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Art & artists > Our collection > The Hepworth Family Gift >

Barbara Hepworth

Involute I

1903 - 1975

Involute I
Plaster on a wooden base painted black
16 × 24 × 21 cm
Presented by the artist’s daughters, Rachel Kidd and Sarah Bowness, through the Trustees of the Barbara Hepworth Estate and the Art Fund


This is a plaster version of the limestone sculpture of 1946, Involute I. The carving was brought by its then owner to St Ives in 1968 for cleaning and restoration, and Hepworth carved the plaster version at this time in order to cast in bronze. When Hepworth sent Involute I (1946/1968) up to the Morris Singer foundry, she described it as ‘a new plaster of 1968 version, freely copied for bronze of Involute I 1946’.  She viewed it as ‘a great success’, as she wrote to the owner of the carving.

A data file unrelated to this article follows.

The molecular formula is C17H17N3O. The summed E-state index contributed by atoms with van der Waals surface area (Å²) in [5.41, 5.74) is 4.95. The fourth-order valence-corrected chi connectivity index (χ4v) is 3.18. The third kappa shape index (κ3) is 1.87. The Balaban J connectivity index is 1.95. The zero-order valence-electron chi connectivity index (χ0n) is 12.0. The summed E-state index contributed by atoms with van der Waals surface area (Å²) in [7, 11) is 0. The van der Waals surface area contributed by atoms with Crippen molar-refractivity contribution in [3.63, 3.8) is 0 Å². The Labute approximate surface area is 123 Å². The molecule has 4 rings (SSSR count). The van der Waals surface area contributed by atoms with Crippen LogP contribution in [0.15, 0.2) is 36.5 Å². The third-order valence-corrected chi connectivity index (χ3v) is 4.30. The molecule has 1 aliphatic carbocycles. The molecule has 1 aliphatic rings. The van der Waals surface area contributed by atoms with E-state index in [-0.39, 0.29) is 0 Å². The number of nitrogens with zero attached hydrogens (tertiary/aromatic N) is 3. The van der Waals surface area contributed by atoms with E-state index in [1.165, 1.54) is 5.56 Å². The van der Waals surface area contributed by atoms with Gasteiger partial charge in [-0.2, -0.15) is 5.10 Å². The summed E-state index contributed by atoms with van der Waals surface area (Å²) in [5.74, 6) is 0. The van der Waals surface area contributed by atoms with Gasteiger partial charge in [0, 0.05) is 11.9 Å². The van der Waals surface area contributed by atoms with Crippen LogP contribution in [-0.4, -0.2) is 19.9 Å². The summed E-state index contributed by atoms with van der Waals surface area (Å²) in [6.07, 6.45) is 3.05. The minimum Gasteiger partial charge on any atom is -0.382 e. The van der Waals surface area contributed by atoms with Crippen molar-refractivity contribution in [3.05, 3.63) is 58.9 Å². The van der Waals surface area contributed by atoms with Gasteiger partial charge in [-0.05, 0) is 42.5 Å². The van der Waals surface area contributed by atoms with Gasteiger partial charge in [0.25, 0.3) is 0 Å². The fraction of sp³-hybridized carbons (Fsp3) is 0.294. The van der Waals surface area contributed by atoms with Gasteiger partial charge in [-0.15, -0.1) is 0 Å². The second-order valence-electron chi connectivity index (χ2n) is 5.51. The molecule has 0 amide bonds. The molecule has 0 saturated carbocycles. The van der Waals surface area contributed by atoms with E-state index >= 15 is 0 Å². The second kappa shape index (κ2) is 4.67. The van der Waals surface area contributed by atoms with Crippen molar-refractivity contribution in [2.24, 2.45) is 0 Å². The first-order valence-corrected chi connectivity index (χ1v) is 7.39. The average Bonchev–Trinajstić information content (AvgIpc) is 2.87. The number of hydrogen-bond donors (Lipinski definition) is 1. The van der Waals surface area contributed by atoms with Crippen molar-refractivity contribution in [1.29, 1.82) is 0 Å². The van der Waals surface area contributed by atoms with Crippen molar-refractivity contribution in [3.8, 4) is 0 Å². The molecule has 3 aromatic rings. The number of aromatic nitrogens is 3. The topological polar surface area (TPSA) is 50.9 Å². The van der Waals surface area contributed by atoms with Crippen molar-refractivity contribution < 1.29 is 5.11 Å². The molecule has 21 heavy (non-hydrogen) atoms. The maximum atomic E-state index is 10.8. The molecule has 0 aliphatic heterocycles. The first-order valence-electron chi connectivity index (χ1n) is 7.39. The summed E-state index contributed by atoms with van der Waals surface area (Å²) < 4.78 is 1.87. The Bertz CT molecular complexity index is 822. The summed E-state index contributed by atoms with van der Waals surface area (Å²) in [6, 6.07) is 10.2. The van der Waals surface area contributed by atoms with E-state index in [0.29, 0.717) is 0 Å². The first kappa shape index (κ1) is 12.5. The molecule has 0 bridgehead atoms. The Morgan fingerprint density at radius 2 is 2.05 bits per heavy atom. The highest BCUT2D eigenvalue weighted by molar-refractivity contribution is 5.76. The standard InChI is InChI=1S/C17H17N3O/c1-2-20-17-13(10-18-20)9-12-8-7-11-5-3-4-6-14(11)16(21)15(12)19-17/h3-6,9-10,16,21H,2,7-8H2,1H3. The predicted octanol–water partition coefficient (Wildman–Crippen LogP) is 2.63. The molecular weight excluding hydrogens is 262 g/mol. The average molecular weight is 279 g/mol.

Morris Singer used the lost wax technique to cast Involute, making a very complex mould off the plaster, as it ‘requires very special handling to maintain its line and form’, the foundry manager Eric Gibbard wrote to Hepworth (22 January 1969). The title suggests gentle spiralling movement: ‘involute’ is defined in geometry as ‘the locus of a point fixed on a straight line that rolls without sliding on a curve and is in the plane of that curve.’ The title is shared by another carving of 1946 and two further bronzes, of 1956, and together they form a loosely related group of works.